Monday, February 20, 2017
Governor Terry McAuliffe
House Bill 1582 reflects an incomplete understanding of weapons qualification practices within our military and is an unwarranted expansion in the number of people allowed to carry handguns in the Commonwealth. It would do nothing to protect the safety of our citizens.
It would allow any person 18 years of age or older and on active military duty or honorably discharged from the United States Armed Forces or the Virginia National Guard who has completed basic training to apply for a concealed handgun permit.
Contrary to the assumption of House Bill 1582, weapons familiarization training as a component of an individual’s military basic training does not qualify that
Virginia Attorney General Ken Cuccinelli
In a press release Friday evening Attorney General Ken Cuccinelli announced “a new level of veterans advocacy” in the attorney general’s office. In a Thursday night town hall meeting for veterans and active duty military he took questions from callers. His office plans to train state agencies on using the law to better advocate for their clients when obtaining federal veterans benefits.
On the call with Cuccinelli was Virginia’s Commissioner of Veterans Services, former Vietnam prisoner of war and retired Navy Commander Paul Galanti – who was also on the call. Cuccinelli committed to developing strategies for “determining which veterans are homeless and how best to assist them.”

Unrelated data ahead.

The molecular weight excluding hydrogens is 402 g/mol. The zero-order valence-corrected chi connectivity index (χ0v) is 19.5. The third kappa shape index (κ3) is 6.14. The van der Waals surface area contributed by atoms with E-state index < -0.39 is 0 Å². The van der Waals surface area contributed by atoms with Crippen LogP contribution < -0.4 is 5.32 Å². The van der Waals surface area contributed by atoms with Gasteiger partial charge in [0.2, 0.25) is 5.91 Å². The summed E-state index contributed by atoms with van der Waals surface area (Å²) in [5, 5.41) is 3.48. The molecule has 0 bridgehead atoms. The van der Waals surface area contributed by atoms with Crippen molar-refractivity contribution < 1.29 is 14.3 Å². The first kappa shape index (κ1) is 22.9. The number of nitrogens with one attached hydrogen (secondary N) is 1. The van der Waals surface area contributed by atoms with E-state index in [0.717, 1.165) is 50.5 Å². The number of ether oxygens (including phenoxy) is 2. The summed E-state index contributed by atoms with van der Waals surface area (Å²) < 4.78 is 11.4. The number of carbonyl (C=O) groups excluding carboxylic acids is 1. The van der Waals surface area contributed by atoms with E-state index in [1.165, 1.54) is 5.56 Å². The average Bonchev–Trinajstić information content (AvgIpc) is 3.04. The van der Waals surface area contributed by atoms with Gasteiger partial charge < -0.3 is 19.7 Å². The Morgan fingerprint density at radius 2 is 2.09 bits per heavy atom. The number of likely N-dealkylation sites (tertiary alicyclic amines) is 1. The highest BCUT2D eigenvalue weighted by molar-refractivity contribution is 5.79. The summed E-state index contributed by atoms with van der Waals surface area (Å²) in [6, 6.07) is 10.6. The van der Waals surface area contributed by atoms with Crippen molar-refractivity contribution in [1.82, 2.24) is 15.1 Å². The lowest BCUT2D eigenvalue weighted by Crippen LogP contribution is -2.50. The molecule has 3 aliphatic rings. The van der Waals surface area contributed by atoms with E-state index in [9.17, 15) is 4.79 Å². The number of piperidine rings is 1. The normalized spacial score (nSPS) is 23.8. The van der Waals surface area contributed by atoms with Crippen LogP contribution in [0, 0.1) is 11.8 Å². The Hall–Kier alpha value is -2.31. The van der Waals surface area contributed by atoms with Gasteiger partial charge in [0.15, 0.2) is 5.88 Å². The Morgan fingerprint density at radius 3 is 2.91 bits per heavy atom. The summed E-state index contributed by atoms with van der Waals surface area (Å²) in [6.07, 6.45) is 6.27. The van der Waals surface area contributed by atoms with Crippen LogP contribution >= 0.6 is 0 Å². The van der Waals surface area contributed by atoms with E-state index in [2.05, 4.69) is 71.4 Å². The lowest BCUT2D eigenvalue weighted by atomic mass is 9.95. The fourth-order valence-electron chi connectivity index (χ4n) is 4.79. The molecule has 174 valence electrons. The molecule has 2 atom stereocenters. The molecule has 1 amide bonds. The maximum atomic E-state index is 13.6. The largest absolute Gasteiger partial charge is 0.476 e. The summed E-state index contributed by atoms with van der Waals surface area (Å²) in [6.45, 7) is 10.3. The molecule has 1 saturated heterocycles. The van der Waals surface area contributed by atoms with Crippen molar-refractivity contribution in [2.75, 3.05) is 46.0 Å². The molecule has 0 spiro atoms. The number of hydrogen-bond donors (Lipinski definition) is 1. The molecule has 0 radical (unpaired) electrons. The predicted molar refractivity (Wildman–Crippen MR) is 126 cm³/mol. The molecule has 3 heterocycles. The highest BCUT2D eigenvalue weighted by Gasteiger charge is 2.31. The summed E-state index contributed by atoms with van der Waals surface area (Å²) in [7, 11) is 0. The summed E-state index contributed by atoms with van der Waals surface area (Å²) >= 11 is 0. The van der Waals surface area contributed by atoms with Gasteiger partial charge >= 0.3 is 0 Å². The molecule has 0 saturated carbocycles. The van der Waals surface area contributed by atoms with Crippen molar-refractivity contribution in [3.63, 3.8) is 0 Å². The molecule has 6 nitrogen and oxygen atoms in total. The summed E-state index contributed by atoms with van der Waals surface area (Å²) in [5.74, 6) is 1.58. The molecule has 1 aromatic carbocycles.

Cuccinelli called it a campaign promise he plans to keep. “As veterans too often know, their benefits can be delayed by federal red tape,” Cuccinelli said.
Cuccinelli set as a priority opportunities for veterans “to become and remain gainfully employed in Virginia.” To achieve this goal he will ensure that state state agencies and localities receive training related to the federal Uniformed Services Employment and Reemployment Rights Act (USERRA), and Virginia Code Title 44 as it relates to employment and reemployment rights.
Cuccinelli tasked Senior Assistant Attorney General Cindy Norwood these efforts. Norwood is also a Lieutenant Colonel in the Judge Advocate General’s Corps with the 80th Training Command Army Reserve and is a trained ombudsman with the Department of Defense’s Employer Support of the Guard and Reserve.
Cuccinelli said he would also work with the Virginia judiciary to educate judges on how Post Traumatic Stress Disorder and Traumatic Brain Injury issues affect veterans.
“Many veterans who get into trouble with the law after returning from combat zones need medical help, not jail time,” said Cuccinelli.
Posted By Valerie Garner
Categories: Politics, State Politics
Tags: attorney_general, cuccinelli, veterans